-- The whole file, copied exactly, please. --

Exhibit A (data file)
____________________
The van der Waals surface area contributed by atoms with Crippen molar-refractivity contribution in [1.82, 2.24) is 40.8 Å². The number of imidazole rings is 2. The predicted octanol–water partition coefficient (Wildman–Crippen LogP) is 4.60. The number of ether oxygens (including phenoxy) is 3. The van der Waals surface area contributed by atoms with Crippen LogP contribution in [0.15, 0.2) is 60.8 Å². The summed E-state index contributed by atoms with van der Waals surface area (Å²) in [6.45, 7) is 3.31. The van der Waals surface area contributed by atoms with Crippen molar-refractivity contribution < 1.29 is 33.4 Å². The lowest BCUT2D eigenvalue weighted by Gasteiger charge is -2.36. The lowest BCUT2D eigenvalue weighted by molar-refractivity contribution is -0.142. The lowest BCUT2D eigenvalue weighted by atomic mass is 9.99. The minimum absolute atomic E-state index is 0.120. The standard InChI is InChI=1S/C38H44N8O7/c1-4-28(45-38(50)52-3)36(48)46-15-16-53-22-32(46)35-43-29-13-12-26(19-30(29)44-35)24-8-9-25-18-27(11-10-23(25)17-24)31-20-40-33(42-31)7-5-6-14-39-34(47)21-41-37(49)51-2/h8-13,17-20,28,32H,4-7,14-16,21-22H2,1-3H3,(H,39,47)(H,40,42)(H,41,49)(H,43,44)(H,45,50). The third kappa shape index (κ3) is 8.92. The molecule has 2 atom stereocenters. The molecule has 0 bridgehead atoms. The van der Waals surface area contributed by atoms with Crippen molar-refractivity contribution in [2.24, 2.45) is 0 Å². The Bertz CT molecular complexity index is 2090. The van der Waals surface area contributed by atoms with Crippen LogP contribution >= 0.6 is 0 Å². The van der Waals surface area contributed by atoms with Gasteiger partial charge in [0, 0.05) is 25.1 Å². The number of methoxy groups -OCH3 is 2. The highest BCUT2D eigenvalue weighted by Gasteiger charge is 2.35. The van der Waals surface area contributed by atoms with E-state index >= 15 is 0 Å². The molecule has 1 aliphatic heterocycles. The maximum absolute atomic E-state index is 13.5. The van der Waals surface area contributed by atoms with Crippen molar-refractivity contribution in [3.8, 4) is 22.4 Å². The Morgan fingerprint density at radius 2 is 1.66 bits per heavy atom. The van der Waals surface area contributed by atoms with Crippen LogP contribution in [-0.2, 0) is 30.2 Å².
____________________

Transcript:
The van der Waals surface area contributed by atoms with Crippen molar-refractivity contribution in [1.82, 2.24) is 40.8 Å². The number of imidazole rings is 2. The predicted octanol–water partition coefficient (Wildman–Crippen LogP) is 4.60. The number of ether oxygens (including phenoxy) is 3. The van der Waals surface area contributed by atoms with Crippen LogP contribution in [0.15, 0.2) is 60.8 Å². The summed E-state index contributed by atoms with van der Waals surface area (Å²) in [6.45, 7) is 3.31. The van der Waals surface area contributed by atoms with Crippen molar-refractivity contribution < 1.29 is 33.4 Å². The lowest BCUT2D eigenvalue weighted by Gasteiger charge is -2.36. The lowest BCUT2D eigenvalue weighted by molar-refractivity contribution is -0.142. The lowest BCUT2D eigenvalue weighted by atomic mass is 9.99. The minimum absolute atomic E-state index is 0.120. The standard InChI is InChI=1S/C38H44N8O7/c1-4-28(45-38(50)52-3)36(48)46-15-16-53-22-32(46)35-43-29-13-12-26(19-30(29)44-35)24-8-9-25-18-27(11-10-23(25)17-24)31-20-40-33(42-31)7-5-6-14-39-34(47)21-41-37(49)51-2/h8-13,17-20,28,32H,4-7,14-16,21-22H2,1-3H3,(H,39,47)(H,40,42)(H,41,49)(H,43,44)(H,45,50). The third kappa shape index (κ3) is 8.92. The molecule has 2 atom stereocenters. The molecule has 0 bridgehead atoms. The van der Waals surface area contributed by atoms with Crippen molar-refractivity contribution in [2.24, 2.45) is 0 Å². The Bertz CT molecular complexity index is 2090. The van der Waals surface area contributed by atoms with Crippen LogP contribution >= 0.6 is 0 Å². The van der Waals surface area contributed by atoms with Gasteiger partial charge in [0, 0.05) is 25.1 Å². The number of methoxy groups -OCH3 is 2. The highest BCUT2D eigenvalue weighted by Gasteiger charge is 2.35. The van der Waals surface area contributed by atoms with E-state index >= 15 is 0 Å². The molecule has 1 aliphatic heterocycles. The maximum absolute atomic E-state index is 13.5. The van der Waals surface area contributed by atoms with Crippen molar-refractivity contribution in [3.8, 4) is 22.4 Å². The Morgan fingerprint density at radius 2 is 1.66 bits per heavy atom. The van der Waals surface area contributed by atoms with Crippen LogP contribution in [-0.2, 0) is 30.2 Å².